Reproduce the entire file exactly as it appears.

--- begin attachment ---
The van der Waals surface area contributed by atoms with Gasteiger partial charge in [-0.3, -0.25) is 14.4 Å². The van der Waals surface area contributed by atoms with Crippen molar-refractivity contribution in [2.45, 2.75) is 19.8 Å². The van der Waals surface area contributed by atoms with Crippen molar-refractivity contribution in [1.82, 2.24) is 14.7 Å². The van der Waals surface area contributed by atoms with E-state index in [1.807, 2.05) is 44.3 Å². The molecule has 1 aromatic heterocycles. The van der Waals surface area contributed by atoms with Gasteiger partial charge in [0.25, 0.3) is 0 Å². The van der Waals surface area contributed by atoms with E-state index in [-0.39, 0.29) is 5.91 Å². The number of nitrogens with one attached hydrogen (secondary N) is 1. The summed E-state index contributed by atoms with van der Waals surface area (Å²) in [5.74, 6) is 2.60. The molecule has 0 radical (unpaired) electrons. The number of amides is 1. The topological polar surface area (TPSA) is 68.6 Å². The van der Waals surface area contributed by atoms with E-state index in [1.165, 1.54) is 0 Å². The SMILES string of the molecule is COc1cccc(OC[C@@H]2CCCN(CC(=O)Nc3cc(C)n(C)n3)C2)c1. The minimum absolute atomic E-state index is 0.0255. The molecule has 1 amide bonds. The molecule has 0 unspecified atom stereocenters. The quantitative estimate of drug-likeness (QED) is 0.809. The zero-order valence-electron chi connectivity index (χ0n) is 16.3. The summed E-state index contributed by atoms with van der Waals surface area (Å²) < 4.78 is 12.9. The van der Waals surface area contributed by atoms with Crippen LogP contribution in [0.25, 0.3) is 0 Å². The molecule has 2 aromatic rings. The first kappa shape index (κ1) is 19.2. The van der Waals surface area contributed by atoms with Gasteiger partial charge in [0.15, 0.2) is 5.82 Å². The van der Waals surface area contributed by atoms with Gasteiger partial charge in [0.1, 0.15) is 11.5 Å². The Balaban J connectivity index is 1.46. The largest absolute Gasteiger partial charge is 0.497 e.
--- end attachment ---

The van der Waals surface area contributed by atoms with Gasteiger partial charge in [-0.3, -0.25) is 14.4 Å². The van der Waals surface area contributed by atoms with Crippen molar-refractivity contribution in [2.45, 2.75) is 19.8 Å². The van der Waals surface area contributed by atoms with Crippen molar-refractivity contribution in [1.82, 2.24) is 14.7 Å². The van der Waals surface area contributed by atoms with E-state index in [1.807, 2.05) is 44.3 Å². The molecule has 1 aromatic heterocycles. The van der Waals surface area contributed by atoms with Gasteiger partial charge in [0.25, 0.3) is 0 Å². The van der Waals surface area contributed by atoms with E-state index in [-0.39, 0.29) is 5.91 Å². The number of nitrogens with one attached hydrogen (secondary N) is 1. The summed E-state index contributed by atoms with van der Waals surface area (Å²) in [5.74, 6) is 2.60. The molecule has 0 radical (unpaired) electrons. The number of amides is 1. The topological polar surface area (TPSA) is 68.6 Å². The van der Waals surface area contributed by atoms with E-state index in [1.165, 1.54) is 0 Å². The SMILES string of the molecule is COc1cccc(OC[C@@H]2CCCN(CC(=O)Nc3cc(C)n(C)n3)C2)c1. The minimum absolute atomic E-state index is 0.0255. The molecule has 1 amide bonds. The molecule has 0 unspecified atom stereocenters. The quantitative estimate of drug-likeness (QED) is 0.809. The zero-order valence-electron chi connectivity index (χ0n) is 16.3. The summed E-state index contributed by atoms with van der Waals surface area (Å²) < 4.78 is 12.9. The van der Waals surface area contributed by atoms with Crippen LogP contribution in [0.25, 0.3) is 0 Å². The molecule has 2 aromatic rings. The first kappa shape index (κ1) is 19.2. The van der Waals surface area contributed by atoms with Gasteiger partial charge in [0.15, 0.2) is 5.82 Å². The van der Waals surface area contributed by atoms with Gasteiger partial charge in [0.1, 0.15) is 11.5 Å². The Balaban J connectivity index is 1.46. The largest absolute Gasteiger partial charge is 0.497 e.